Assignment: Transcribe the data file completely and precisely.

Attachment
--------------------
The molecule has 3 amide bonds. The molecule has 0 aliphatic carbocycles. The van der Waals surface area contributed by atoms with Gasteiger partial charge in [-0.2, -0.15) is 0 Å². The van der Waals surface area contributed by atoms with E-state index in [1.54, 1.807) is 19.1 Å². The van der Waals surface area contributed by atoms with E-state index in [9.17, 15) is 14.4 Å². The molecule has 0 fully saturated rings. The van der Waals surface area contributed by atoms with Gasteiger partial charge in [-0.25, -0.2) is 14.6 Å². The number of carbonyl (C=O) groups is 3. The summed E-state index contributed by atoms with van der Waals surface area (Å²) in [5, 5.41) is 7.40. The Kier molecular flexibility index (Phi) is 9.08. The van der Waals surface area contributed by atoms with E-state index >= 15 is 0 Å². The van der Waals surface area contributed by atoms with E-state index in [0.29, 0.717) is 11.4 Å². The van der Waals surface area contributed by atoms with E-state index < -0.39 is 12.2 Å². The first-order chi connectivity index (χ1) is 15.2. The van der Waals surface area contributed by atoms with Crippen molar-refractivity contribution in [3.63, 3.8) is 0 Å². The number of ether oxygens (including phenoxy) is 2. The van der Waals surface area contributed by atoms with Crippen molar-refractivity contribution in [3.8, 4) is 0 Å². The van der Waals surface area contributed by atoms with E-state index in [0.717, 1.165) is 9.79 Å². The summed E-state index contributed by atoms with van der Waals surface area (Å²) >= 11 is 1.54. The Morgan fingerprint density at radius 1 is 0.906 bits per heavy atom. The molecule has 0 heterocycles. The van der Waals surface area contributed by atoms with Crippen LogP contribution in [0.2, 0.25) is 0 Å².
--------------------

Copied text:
The molecule has 3 amide bonds. The molecule has 0 aliphatic carbocycles. The van der Waals surface area contributed by atoms with Gasteiger partial charge in [-0.2, -0.15) is 0 Å². The van der Waals surface area contributed by atoms with E-state index in [1.54, 1.807) is 19.1 Å². The van der Waals surface area contributed by atoms with E-state index in [9.17, 15) is 14.4 Å². The molecule has 0 fully saturated rings. The van der Waals surface area contributed by atoms with Gasteiger partial charge in [-0.25, -0.2) is 14.6 Å². The number of carbonyl (C=O) groups is 3. The summed E-state index contributed by atoms with van der Waals surface area (Å²) in [5, 5.41) is 7.40. The Kier molecular flexibility index (Phi) is 9.08. The van der Waals surface area contributed by atoms with E-state index >= 15 is 0 Å². The van der Waals surface area contributed by atoms with E-state index in [0.29, 0.717) is 11.4 Å². The van der Waals surface area contributed by atoms with E-state index < -0.39 is 12.2 Å². The first-order chi connectivity index (χ1) is 15.2. The van der Waals surface area contributed by atoms with Crippen molar-refractivity contribution in [3.63, 3.8) is 0 Å². The number of ether oxygens (including phenoxy) is 2. The van der Waals surface area contributed by atoms with Crippen molar-refractivity contribution in [3.8, 4) is 0 Å². The van der Waals surface area contributed by atoms with E-state index in [0.717, 1.165) is 9.79 Å². The summed E-state index contributed by atoms with van der Waals surface area (Å²) >= 11 is 1.54. The Morgan fingerprint density at radius 1 is 0.906 bits per heavy atom. The molecule has 0 heterocycles. The van der Waals surface area contributed by atoms with Crippen LogP contribution in [0.2, 0.25) is 0 Å².